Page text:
We cannot and must not remain silent when Jewish leaders ostracize and demonize other Jews. We need the same multi-vocal rebuke as has been generated by the BLM Platform. We need Sheldon Adelson and other wealthy Jewish philanthropists who care about connecting young Jews with Israel to use their positions to pressure the Israeli government to change course. As Jews who believe deeply in pluralism and tolerance, we cannot stand idly by while fellow Jews are assaulted and treated as deviants unfit for Jewish ritual experience. If there is anywhere on earth where all Jews, no matter their background or level of observance, should be able to pray as they see fit, it is at the Kotel. The place where Jews of all stripes gathered as pilgrims to offer sacrifices at the Temple; the place that has served as the axis mundi for Jewish hope and belief in redemption during our darkest hours; and the place where Jewish men and women fought and died to liberate during the Six Days’ War. The Kotel belongs to all Jews, no matter what Rabbi Shmuel Rabinovitch–the rabbi invested with authority over the Kotel Plaza–might think.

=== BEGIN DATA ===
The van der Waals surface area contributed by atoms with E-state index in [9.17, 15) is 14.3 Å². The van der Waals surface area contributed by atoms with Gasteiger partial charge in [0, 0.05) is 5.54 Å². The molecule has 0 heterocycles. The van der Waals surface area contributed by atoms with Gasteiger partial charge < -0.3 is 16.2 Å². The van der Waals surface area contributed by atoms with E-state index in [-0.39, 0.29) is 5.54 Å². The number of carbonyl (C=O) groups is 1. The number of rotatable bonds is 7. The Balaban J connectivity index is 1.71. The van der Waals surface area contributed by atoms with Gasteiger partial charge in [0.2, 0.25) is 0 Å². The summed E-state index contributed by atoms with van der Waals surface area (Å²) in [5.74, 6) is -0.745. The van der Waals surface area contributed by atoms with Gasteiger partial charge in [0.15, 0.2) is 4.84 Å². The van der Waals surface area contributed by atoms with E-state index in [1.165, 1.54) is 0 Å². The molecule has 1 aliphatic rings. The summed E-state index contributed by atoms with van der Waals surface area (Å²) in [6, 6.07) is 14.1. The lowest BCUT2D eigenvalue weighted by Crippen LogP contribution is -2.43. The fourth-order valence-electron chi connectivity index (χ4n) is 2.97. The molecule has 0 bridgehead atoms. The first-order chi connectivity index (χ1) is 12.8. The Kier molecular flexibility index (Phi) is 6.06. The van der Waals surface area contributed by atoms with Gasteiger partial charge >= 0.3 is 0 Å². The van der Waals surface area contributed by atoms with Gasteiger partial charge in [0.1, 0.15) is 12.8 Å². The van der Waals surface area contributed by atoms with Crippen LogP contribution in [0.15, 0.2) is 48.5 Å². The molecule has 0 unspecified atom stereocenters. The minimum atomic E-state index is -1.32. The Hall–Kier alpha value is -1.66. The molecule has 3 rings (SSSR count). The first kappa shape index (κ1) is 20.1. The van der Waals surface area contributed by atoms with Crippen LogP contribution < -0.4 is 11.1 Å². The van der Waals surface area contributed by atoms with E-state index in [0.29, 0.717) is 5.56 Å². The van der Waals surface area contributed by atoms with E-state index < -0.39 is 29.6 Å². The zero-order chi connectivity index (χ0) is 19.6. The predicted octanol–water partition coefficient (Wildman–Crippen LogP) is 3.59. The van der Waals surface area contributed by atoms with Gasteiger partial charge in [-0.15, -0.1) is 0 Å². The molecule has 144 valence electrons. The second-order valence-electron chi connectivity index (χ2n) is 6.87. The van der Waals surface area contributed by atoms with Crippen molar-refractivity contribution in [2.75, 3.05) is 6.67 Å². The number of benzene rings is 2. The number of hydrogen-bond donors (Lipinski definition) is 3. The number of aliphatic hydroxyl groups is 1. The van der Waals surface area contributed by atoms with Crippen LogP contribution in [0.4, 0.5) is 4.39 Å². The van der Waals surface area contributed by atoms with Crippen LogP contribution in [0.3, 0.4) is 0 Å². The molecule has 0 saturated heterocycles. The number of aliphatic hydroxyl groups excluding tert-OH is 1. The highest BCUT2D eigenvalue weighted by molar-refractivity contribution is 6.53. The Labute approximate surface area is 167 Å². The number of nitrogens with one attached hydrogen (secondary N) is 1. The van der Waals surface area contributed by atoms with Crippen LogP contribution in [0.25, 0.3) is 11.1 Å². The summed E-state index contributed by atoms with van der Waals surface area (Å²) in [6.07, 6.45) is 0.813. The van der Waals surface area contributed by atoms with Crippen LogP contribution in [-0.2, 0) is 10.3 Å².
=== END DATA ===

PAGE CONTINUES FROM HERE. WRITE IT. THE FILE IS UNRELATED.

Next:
According to the Talmud (Yoma 9b), the Second Temple in Jerusalem was destroyed due to the sin of sinat hinam-baseless hatred by Jews of other Jews. This Sunday will be Tisha B’Av, the holiday during which we lament the destruction of the Temple. Traditionally, we fast to commemorate the destruction and devastation it inflicted on the Jewish communities during First and Second Temple times. But this year, I am not going to fast for the past destruction. I am going to fast in protest to the current, escalating sinat hinam taking place at the Wall and throughout Israeli religious life. I am going to fast in protest of the indifference the American Jewish community has shown in addressing this intolerance in our midst. And I am going to fast in the hope of others joining me in insisting that Israel become a place where all Jews are once again welcome to profess our faith in public. Please consider fasting too, and/or tweeting about Tisha B’Av and the need for Jewish pluralism using the hashtag #kotelkulanu (the Wall is for everyone). Jewish lives matter. Jewish religious practices matter. And not just for Haredim.
Pronounced: KOH-tell, Origin: Hebrew, Western Wall in Jerusalem, Judaism’s holiest site.
Pronounced: SHO-uh (long o), Origin: Hebrew, the Holocaust.
Pronounced: TALL-mud, Origin: Hebrew, the set of teachings and commentaries on the Torah that form the basis for Jewish law. Comprised of the Mishnah and the Gemara, it contains the opinions of thousands of rabbis from different periods in Jewish history.